"I chose a career in this field to ensure I would be able to work in the Maritimes. The best part of my job is the opportunities given to learn new skills, and working with people who have been in the industry for a long time that are willing to teach."
Dawson Borthwick – Electrical & Instrumentation Tradesperson, Lake Utopia Paper St. George.
You may remember Dawson as one of our Hired before Graduation spotlights four months ago. He was offered a full-time job before graduating from NBCC.
"I picked this career path that I'm in because I enjoy the challenge of troubleshooting as well as learning how to make different processes more efficient using automation. Technology is always advancing and therefore I find myself continuously learning something new every day."
The Importance of Technicians at Universal Truck and Trailer
With locations in Saint John and Dieppe, New Brunswick, Universal Truck and Trailer (UTT)’s most active areas of the business are its Truck and Trailer Shops – in both Dieppe and Saint John, which employ 65 technicians and 18 apprentices! Danny LeBlanc is UTT’s Operations Manager, responsible for overseeing the technician’s work, guiding apprentices and ensuring excellent service for customers.
Caption: Danny LeBlanc (L), pictured with Truck and Trailer Technician apprentices, Dave Pinder and Monica Bell.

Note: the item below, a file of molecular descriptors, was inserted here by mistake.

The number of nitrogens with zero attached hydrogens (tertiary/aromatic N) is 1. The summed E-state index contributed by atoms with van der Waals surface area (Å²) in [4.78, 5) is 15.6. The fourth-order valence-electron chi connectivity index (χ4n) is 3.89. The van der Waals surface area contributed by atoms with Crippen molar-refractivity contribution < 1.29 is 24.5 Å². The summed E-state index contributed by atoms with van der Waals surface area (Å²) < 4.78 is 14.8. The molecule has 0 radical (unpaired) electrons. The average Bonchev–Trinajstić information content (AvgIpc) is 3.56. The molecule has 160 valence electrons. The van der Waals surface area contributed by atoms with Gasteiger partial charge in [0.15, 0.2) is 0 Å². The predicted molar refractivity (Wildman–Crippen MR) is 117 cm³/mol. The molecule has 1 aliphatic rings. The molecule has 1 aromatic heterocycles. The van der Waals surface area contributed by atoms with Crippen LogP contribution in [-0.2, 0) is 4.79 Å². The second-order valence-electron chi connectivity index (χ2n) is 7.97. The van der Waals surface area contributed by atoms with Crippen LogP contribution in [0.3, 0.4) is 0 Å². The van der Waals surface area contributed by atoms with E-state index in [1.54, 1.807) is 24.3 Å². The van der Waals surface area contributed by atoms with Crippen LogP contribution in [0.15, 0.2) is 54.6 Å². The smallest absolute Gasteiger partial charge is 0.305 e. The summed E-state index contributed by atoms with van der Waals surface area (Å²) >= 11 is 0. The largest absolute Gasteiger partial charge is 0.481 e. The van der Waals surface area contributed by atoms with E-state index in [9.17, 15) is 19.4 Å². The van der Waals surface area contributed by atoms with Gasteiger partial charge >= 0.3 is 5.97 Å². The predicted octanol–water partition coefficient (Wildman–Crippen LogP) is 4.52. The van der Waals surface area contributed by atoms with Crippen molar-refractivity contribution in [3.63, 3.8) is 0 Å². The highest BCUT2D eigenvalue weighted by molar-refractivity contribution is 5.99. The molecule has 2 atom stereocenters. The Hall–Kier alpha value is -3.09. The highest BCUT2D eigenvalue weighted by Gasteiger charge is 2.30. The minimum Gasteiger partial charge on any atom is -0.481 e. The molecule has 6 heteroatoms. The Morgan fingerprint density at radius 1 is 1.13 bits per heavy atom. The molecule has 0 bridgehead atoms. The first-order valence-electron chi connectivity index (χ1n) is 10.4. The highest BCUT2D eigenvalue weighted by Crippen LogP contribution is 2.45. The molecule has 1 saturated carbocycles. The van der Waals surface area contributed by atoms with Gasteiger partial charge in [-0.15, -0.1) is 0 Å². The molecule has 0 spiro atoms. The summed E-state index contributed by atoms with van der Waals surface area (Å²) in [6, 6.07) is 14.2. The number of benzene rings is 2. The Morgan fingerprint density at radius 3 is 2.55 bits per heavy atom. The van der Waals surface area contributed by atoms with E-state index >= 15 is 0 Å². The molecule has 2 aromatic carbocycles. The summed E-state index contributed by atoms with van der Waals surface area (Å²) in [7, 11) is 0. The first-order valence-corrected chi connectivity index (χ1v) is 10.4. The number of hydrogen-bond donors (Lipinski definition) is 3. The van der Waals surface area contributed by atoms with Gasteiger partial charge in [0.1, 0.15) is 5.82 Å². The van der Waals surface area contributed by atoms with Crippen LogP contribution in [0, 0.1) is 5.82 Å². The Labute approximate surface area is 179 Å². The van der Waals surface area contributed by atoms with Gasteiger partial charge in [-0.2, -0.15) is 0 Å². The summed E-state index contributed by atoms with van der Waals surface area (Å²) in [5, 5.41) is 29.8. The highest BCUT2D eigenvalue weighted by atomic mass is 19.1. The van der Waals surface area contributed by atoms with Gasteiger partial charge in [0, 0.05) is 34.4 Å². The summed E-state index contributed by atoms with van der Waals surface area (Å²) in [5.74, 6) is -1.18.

Danny shares his experience working and learning from his team of technicians over his years on the job.
“There has never been a bigger need for tradespeople and apprentices, not just in the trucking industry, but in all trades. Our truck and transport service technicians have a variety of backgrounds – some learned primarily in classrooms, others in backyards and one is no better than the other. We’ve built top-notch technicians. I’ve been fortunate to have worked with people with tons of knowledge and experience, who have been willing to help me out. I rely on that knowledge and expertise to help make the best decisions for the company, so we can continue to grow our business.”
Caption: Trailer Shop Technician, Darren Matthews, pictured welding in UTT's Dieppe Trailer Shop.
Four graduates from the STEPW program joined UTT.
“With UTT’s participation in the STEPW Program, we’ve seen a much-appreciated increase in female technicians and apprentices in the business. We need to keep up this growth and promotion. STEPW has been very good for us – All four participants are a great example of how having a good attitude can overcome newness to the field. They have the want and the will to succeed, and they are learning and succeeding in their jobs here.” says Danny.
Danny shares why training and apprenticeship programs are important for skilled trades
“What we are seeing from these programs is very good. The apprenticeship programs are dedicated to helping students succeed; they offer side classes for students who may be struggling at any level, due to language barriers, reading, or any other area. And the New Brunswick Community College (NBCC) staff are more than willing to help. We partner with them as much as we can, and supply them with test engines, parts, laptops and any other supplies that may benefit their programming.”